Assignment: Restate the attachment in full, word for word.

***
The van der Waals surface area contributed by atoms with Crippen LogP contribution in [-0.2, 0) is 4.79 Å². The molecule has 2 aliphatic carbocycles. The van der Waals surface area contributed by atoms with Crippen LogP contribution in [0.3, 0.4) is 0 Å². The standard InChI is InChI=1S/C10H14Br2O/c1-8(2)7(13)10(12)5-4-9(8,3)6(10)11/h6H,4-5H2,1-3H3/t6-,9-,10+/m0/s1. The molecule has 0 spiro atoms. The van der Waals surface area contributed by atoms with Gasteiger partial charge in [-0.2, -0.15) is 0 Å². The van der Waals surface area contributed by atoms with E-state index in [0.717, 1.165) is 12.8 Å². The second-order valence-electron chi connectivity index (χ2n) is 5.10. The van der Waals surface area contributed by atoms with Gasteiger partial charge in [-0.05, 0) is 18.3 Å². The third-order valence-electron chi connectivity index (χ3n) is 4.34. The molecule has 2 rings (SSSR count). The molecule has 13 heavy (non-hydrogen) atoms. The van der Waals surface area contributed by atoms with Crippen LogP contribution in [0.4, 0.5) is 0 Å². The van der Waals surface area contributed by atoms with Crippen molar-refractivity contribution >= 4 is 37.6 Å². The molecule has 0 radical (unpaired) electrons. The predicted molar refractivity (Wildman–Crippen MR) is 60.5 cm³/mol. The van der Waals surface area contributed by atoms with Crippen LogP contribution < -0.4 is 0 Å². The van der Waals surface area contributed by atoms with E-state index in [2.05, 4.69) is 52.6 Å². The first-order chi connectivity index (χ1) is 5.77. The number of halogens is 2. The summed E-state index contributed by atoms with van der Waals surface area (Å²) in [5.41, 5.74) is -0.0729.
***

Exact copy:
The van der Waals surface area contributed by atoms with Crippen LogP contribution in [-0.2, 0) is 4.79 Å². The molecule has 2 aliphatic carbocycles. The van der Waals surface area contributed by atoms with Crippen LogP contribution in [0.3, 0.4) is 0 Å². The standard InChI is InChI=1S/C10H14Br2O/c1-8(2)7(13)10(12)5-4-9(8,3)6(10)11/h6H,4-5H2,1-3H3/t6-,9-,10+/m0/s1. The molecule has 0 spiro atoms. The van der Waals surface area contributed by atoms with Gasteiger partial charge in [-0.2, -0.15) is 0 Å². The van der Waals surface area contributed by atoms with E-state index in [0.717, 1.165) is 12.8 Å². The second-order valence-electron chi connectivity index (χ2n) is 5.10. The van der Waals surface area contributed by atoms with Gasteiger partial charge in [-0.05, 0) is 18.3 Å². The third-order valence-electron chi connectivity index (χ3n) is 4.34. The molecule has 2 rings (SSSR count). The molecule has 13 heavy (non-hydrogen) atoms. The van der Waals surface area contributed by atoms with Crippen LogP contribution in [0.4, 0.5) is 0 Å². The van der Waals surface area contributed by atoms with Crippen molar-refractivity contribution >= 4 is 37.6 Å². The molecule has 0 radical (unpaired) electrons. The predicted molar refractivity (Wildman–Crippen MR) is 60.5 cm³/mol. The van der Waals surface area contributed by atoms with Crippen LogP contribution < -0.4 is 0 Å². The van der Waals surface area contributed by atoms with E-state index in [2.05, 4.69) is 52.6 Å². The first-order chi connectivity index (χ1) is 5.77. The number of halogens is 2. The summed E-state index contributed by atoms with van der Waals surface area (Å²) in [5.41, 5.74) is -0.0729.